Stop the Mcafee Event parser service, cut ONLY the XML and .PKG content out of the EPO install directory;
Paste the content to an alternate location for safe keeping. Restart the Event parser service and retry the upgrade/installation.
The same problems exist in 5.3.2 build 400, if you are having problems with the event parser service failing due to mass amounts of PKG files being located in the folder generated by Agents. Linux servers are a culprit of mine that have multiple AV installations on (ClamAV & Mcafee) as they end up fighting over file locks and generating masses of agent events for the EPO to parse.
Once you have finished the upgrade/install, you can cut/paste the content back in to the event parser folder you cleared earlier. It wouldn't be advisable to do this in bulk, maybe 5PKG files at a time. The event parser service extracts the PKG files automatically to disk and drops the .xml content for the service to parse the event. If you drop too many all at once, if you don't have sufficient CPU and Disk resource to cope with them all at once it will crash the service. They need to add a queuing mechanism in to the service, but i doubt they will ever fix it.
Thanks for the confirmation, I've managed to get past that initial hang now, however after however long it takes I then get hit with the "install wizard was interrupted" at the end and I can't get past that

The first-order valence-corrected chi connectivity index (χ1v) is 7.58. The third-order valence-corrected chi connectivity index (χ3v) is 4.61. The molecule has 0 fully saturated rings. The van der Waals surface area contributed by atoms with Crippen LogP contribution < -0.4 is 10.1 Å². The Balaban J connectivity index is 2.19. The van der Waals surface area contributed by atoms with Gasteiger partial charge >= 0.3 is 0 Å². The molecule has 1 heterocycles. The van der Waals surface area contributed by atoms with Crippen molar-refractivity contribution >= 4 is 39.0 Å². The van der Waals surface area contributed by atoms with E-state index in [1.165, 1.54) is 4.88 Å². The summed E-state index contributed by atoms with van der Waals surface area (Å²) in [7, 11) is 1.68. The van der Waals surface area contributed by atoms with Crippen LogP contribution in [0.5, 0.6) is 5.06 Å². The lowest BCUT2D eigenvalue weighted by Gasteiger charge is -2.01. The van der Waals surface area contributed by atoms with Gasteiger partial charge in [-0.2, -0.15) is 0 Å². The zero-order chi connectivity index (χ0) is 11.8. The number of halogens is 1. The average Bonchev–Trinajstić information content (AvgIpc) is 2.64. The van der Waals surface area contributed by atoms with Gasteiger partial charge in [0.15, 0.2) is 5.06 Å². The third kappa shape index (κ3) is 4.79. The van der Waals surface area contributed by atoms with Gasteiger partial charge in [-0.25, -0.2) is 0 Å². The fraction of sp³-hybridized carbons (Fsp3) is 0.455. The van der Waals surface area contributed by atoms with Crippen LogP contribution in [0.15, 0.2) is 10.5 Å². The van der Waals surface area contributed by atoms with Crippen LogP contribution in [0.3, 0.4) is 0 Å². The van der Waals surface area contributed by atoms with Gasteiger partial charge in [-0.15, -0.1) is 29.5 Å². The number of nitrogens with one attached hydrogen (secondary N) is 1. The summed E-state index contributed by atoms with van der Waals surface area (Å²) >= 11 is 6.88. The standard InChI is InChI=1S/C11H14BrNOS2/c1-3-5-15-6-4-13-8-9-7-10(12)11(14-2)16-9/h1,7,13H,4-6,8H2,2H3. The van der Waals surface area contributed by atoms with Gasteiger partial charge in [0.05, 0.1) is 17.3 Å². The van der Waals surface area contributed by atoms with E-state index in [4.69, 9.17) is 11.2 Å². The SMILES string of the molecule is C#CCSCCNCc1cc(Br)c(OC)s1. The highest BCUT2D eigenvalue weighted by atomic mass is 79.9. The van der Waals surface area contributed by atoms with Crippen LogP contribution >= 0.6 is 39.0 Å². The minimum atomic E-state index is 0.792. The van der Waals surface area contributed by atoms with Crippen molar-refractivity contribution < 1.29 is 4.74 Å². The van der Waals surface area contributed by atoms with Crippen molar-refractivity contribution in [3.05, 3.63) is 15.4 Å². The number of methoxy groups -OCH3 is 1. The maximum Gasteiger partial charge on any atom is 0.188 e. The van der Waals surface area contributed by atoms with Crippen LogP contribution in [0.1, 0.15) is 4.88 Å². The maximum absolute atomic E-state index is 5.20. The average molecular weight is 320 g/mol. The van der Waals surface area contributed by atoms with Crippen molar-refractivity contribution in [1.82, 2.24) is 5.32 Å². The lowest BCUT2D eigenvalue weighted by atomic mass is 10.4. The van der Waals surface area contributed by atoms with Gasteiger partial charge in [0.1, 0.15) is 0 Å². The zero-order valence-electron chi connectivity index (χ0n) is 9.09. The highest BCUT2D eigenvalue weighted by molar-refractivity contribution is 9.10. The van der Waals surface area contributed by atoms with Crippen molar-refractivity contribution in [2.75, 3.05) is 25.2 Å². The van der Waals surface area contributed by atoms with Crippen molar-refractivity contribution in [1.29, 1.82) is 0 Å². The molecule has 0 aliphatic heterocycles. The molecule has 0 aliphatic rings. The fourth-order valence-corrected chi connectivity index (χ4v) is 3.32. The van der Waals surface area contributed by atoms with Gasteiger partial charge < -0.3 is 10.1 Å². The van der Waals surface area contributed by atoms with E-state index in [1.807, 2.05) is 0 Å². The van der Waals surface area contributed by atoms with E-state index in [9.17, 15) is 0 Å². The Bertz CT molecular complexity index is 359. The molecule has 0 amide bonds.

Could you let me know where the various error logs are that I could check to see if I can find out what could be happening?
You will want to be looking in the following folder for troubleshooting the installer logs;
This will have the install, debug and MSI log.
Just out of curiosity what problem are you having? Is it agent events locking up the event parser service?
There are two issues I'm having:
One is I'm trying to upgrade from 5.1 to 5.3 and it's constantly failing the upgrade. The second is that over the last month or two the EPO server has been dying a severe death and we've recently found that the epo events folder had 65,000+ xml files waiting in the Events folder and a further 100,000+ in the debug folder. Insane RAM use on SQL then became a bit of an issue but more critical like that were that the sqlserver was pretty much chewing up the disk i/o mainly on read
In fact I've just turned the event parser back on and in a matter of 5 minutes a once empty Events folder now has over 20,000 xml files in there, and watching resource monitor the sqlserver just hit over 19,000,000 B/sec before I've had to pull the plug and stop the parser service
I've got another thread going here :Failed upgrade installation of either ePO 5.3.1 or 5.3.2 for the installation failure. I'm probably going to start another thread up for the major overuse of resources once the event parser is on
Well I can tell you now that the Event Parser issue is not yet fixed, it falls on its face due to a lack of queue limiting and it just simply has too much work to do for the resources that are likely to be assigned to a Mcafee EPO server.